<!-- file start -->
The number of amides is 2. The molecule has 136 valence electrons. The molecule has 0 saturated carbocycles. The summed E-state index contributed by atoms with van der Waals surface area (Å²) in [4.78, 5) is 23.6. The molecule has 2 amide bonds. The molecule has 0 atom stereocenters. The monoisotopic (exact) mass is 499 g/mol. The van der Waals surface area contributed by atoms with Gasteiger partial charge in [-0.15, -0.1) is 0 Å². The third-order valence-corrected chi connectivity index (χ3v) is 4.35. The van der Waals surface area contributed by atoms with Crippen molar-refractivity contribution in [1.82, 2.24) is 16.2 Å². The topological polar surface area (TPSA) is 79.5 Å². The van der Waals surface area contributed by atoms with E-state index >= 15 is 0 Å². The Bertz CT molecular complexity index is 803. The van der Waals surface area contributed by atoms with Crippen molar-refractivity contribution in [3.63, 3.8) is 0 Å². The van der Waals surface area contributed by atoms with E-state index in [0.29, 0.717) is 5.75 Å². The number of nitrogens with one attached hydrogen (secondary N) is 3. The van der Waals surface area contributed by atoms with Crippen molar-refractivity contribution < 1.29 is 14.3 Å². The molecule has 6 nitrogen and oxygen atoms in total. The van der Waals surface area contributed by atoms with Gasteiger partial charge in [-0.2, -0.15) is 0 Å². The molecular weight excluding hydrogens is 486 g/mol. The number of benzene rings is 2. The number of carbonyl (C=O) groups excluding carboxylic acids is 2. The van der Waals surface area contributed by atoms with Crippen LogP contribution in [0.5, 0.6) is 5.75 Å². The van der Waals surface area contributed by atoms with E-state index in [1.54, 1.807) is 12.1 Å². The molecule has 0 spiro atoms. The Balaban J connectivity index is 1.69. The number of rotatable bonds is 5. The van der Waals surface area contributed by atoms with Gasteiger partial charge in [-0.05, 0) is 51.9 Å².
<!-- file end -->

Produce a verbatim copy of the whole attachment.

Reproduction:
The number of amides is 2. The molecule has 136 valence electrons. The molecule has 0 saturated carbocycles. The summed E-state index contributed by atoms with van der Waals surface area (Å²) in [4.78, 5) is 23.6. The molecule has 2 amide bonds. The molecule has 0 atom stereocenters. The monoisotopic (exact) mass is 499 g/mol. The van der Waals surface area contributed by atoms with Gasteiger partial charge in [-0.15, -0.1) is 0 Å². The third-order valence-corrected chi connectivity index (χ3v) is 4.35. The van der Waals surface area contributed by atoms with Crippen molar-refractivity contribution in [1.82, 2.24) is 16.2 Å². The topological polar surface area (TPSA) is 79.5 Å². The van der Waals surface area contributed by atoms with E-state index >= 15 is 0 Å². The Bertz CT molecular complexity index is 803. The van der Waals surface area contributed by atoms with Crippen molar-refractivity contribution in [3.63, 3.8) is 0 Å². The van der Waals surface area contributed by atoms with E-state index in [0.29, 0.717) is 5.75 Å². The number of nitrogens with one attached hydrogen (secondary N) is 3. The van der Waals surface area contributed by atoms with Crippen molar-refractivity contribution < 1.29 is 14.3 Å². The molecule has 6 nitrogen and oxygen atoms in total. The van der Waals surface area contributed by atoms with Gasteiger partial charge in [-0.2, -0.15) is 0 Å². The molecular weight excluding hydrogens is 486 g/mol. The number of benzene rings is 2. The number of carbonyl (C=O) groups excluding carboxylic acids is 2. The van der Waals surface area contributed by atoms with Crippen LogP contribution in [0.5, 0.6) is 5.75 Å². The van der Waals surface area contributed by atoms with E-state index in [1.54, 1.807) is 12.1 Å². The molecule has 0 spiro atoms. The Balaban J connectivity index is 1.69. The number of rotatable bonds is 5. The van der Waals surface area contributed by atoms with Gasteiger partial charge in [-0.05, 0) is 51.9 Å².